A Shocking Outcome in Virtual Reality

An experimental study using virtual reality found that men virtually embodied as a woman on the receiving end of sexual harassment from a group of virtual men would be less aggressive to a virtual woman one week later.

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I was approached by the Office of Naval Research (ONR) in the United States about a project that would involve virtual reality (VR). The problem discussed was the risks that people acting together in a group may carry out actions that they would never carry out individually and would consider as wrong. The group solidarity would overcome the moral sense of the individuals involved. I did not want to carry out a project concerned with military matters, but instead suggested that we concentrate on the issue of male sexual harassment of women. We would consider the question of how VR might be used to change the attitudes and behaviour of men who might engage in such acts. This would be structurally similar to the problem of group solidarity overcoming individual moral actions but in this different context.

The ONR accepted the project proposal and after a very rigorous ethical procedure, the project started. Several people were recruited for the project as shown in the author list. 

The scenario designed for the proposal was an experiment with men where each participant would first be in VR as one of a group with three other (virtual) men in a bar who engaged in sexual harassment of a women. Participants would  then re-experience that scenario again either as another one of the men (Group condition) or as the woman victim (Woman condition). The idea was that experiencing the scenario from the point of view of the woman would lessen their propensity towards sexual harassment, having been in that position themselves.  

The problem was how to measure the outcome.  We did not want to rely on a questionnaire because of the problem of social acceptability (people would be likely to give answers that they thought were the appropriate ones). Instead we used the famous and controversial Obedience experimental paradigm designed by Dr Stanley Milgram in the 1960s. In the obedience experiments members of the public were asked to give electric shocks to a stranger at the behest of the experimenter. Milgram’s interest was to discover whether people would obey simply because the orders to do so came from a person of authority. In one version of the experiment a surprising 60% of people were persuaded to give even lethal electric shocks to the stranger (actually a confederate of the experiment). This has been carried out before in virtual reality in 2006 and 2018

Our new version of the Obedience experiment involved participants being required to give shocks to a virtual woman. There were three virtual male experimenters (wearing white lab coats) encouraging the subject to continue to give shocks over the protests of the virtual woman. Participants took part in this Obedience scenario about one week after they had experienced the Bar scenario.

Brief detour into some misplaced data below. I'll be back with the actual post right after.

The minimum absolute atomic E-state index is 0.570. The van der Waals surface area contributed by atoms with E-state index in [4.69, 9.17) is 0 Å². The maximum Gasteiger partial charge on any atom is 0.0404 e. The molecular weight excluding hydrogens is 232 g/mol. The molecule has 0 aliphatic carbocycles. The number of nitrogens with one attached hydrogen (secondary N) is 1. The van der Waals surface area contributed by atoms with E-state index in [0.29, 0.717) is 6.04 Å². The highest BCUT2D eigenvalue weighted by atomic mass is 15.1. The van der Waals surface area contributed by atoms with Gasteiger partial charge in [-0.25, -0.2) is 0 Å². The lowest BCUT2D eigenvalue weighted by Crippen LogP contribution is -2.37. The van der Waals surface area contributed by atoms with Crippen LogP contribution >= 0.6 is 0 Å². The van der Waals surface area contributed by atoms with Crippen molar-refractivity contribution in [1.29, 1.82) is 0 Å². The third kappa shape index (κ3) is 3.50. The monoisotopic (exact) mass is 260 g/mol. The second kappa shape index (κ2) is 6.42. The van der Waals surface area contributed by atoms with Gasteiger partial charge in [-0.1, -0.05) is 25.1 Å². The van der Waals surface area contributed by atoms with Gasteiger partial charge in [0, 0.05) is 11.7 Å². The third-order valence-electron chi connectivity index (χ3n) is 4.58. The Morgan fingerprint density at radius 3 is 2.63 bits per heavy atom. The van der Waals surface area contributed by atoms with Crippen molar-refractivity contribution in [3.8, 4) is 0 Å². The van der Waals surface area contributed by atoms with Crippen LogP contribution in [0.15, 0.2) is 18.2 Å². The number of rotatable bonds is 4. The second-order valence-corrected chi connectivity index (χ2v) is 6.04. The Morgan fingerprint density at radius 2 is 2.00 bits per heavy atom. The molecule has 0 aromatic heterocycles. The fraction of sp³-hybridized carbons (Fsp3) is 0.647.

As part of their experience all participants finally saw the virtual woman again, after all data had been collected, where she explained that nothing real had happened, and that she was fine. 

We found  that the participants who had experienced the bar scene as the woman victim gave the least shocks. They tended to withdraw from the experiment much earlier than those who had experienced the bar scenario the second time as another of the men, in fact they were most likely to withdraw as soon as the virtual woman complained about the pain, and asked to be let out. This was at around shock 8 or 9 out of a possible 20 shocks.

Although we had expected that those in the Woman condition would give less shocks, we were surprised about how many more shocks those in the Group condition gave, especially compared to another Control group of participants who had experienced the Bar, but with no events taking place there.  Once we saw these results we recalled those in the Group condition to have the Bar experience again but this time from the embodied perspective of the woman. Moreover, in a later follow-up it no ill-effects were reported. However, the experiment strongly illustrated the fact that a study designed with good intentions can nevertheless have some negative outcomes, in spite of all the rigorous ethical procedures leading up to it. There needs to be even more consideration from the ethical point of view for these types of intervention.

Of course showing that behaviour was influenced in virtual reality as a function of the embodiment condition (Woman or Group) is a useful outcome, offering promise that these types of intervention may lessen the propensity towards harassment and aggression. However, it would be better, if logistically quite difficult, to carry out a long-term follow-up to see how attitudes and behaviours in the real world might have been impacted. 

This image shows the woman in the bar scenario. Two of the group of men can be seen in the reflection in the window behind. 

Mel Slater

Distinguished Investigator, University of Barcelona

My research is in the area of virtual reality, both on the technical side and its applications in the area of cognitive science and psychology. In the last few years I have concentrated on the issue of virtual embodiment, where your life-sized virtual body in virtual reality substitutes your own body, leading to the illusion of body ownership. In particular I have looked at the consequences for physiological, behavioural, attitudinal and cognitive changes that can occur as a result of virtual body ownership.

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